Vaccinations key to containing influenza
The 2018 flu season is not expected to be as bad as last year, when more than 1000 Australians died, but experts want more people vaccinated to protect the broader community.
Robert Booy from the University of Sydney, the director of the Immunisation Coalition, said the strains expected to circulate this winter were unlikely to wreak as much havoc as last year when almost 250,000 people fell ill.
With 90 per cent of deaths last year in people 65 and over, Professor Booy said it was hoped the two new vaccines specifically formulated for older age groups would reduce the flu impact.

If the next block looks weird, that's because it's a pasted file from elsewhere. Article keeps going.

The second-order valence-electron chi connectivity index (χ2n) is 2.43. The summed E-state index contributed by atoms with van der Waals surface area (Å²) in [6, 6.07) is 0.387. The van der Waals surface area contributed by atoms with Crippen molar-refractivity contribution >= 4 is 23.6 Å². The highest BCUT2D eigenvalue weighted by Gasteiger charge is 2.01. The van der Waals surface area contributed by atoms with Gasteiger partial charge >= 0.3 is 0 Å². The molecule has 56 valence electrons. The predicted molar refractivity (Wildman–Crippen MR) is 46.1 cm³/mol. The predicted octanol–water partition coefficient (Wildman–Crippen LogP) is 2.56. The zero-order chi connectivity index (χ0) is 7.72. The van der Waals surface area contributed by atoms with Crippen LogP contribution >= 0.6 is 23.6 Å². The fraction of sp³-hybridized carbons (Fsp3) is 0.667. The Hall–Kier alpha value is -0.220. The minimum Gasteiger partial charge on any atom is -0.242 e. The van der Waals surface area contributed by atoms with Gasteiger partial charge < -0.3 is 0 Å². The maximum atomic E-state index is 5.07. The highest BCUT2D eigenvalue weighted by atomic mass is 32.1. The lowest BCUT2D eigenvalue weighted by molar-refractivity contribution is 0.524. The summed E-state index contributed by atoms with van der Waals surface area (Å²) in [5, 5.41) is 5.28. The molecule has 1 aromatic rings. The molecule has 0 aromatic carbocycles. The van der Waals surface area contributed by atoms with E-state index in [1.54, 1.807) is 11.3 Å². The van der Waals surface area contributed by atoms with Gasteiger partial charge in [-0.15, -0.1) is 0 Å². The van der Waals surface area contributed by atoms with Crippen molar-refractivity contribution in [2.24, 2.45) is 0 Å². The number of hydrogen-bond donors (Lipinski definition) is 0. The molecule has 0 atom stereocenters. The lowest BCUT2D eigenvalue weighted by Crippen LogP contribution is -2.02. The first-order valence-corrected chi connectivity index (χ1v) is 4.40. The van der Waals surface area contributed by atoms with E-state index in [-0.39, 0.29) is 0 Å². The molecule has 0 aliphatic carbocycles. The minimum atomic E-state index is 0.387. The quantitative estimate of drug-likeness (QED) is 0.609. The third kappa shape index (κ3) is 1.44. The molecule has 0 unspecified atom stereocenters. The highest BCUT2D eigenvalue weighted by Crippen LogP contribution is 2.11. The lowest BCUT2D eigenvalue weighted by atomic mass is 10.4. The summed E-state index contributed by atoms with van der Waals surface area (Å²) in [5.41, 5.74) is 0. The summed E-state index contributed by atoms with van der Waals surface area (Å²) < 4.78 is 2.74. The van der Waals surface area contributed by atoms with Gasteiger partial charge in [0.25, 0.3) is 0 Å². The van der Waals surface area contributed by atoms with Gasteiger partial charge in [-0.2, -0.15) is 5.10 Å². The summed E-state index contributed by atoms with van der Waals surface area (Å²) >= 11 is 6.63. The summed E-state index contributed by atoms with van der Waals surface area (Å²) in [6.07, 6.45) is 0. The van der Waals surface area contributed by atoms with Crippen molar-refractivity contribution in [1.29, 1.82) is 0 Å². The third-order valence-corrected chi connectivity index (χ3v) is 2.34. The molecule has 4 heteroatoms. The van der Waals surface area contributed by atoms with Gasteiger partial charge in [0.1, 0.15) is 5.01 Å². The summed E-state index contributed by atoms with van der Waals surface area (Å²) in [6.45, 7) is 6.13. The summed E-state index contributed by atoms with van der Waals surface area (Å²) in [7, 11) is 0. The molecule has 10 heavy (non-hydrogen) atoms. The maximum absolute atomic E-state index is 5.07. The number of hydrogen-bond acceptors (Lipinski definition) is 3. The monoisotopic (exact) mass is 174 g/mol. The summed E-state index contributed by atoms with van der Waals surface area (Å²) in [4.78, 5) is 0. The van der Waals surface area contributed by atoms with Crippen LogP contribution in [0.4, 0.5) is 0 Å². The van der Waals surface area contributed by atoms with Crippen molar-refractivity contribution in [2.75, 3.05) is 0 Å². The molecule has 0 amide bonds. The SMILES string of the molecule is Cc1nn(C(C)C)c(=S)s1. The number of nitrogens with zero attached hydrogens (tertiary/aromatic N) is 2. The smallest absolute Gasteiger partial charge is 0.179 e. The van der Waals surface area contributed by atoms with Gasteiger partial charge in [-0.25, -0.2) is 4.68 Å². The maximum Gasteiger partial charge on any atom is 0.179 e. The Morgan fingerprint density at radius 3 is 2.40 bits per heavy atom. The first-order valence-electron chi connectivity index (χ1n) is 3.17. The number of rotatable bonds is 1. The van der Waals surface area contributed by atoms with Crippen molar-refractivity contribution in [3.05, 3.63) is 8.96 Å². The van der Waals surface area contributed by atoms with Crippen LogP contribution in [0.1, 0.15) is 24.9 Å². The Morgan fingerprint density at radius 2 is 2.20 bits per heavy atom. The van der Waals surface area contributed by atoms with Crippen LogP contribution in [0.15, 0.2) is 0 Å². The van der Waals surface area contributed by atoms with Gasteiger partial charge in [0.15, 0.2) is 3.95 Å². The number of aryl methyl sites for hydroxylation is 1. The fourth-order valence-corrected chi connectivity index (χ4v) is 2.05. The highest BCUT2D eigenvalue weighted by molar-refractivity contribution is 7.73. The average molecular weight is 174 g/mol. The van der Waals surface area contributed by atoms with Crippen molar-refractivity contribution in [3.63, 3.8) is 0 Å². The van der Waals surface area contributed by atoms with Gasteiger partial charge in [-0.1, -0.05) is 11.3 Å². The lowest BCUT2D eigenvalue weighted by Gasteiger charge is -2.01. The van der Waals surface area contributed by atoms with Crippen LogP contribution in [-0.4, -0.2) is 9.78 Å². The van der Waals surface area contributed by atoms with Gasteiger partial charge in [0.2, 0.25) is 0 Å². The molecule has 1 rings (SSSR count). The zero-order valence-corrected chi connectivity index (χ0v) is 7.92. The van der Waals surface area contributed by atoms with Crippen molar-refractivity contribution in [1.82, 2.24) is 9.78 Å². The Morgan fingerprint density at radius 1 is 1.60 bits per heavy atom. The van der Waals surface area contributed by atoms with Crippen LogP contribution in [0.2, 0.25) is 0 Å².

He said it was crucial that more Australians, especially those with vulnerable family members, friends, clients or patients, got a flu shot to provide herd immunity.
“If we can get enough healthy people vaccinated, they will become stops to the transmission of virus and therefore protect the vulnerable, be they elderly or cancer patients or pregnant women or babies,” Professor Booy said.
A survey by the Immunisation Coalition found that only 44 per cent of Australians intended to have a flu shot this year. About one in five believed it was unnecessary.
Other infectious diseases also have authorities on alert.
Chief Medical Officer Brendon Murphy yesterday confirmed two recent cases of multidrug resistant gonorrhoea, one in Western Australia and the other in Queensland. These superbugs are notoriously difficult to treat, and have rendered most antibiotics treatments useless.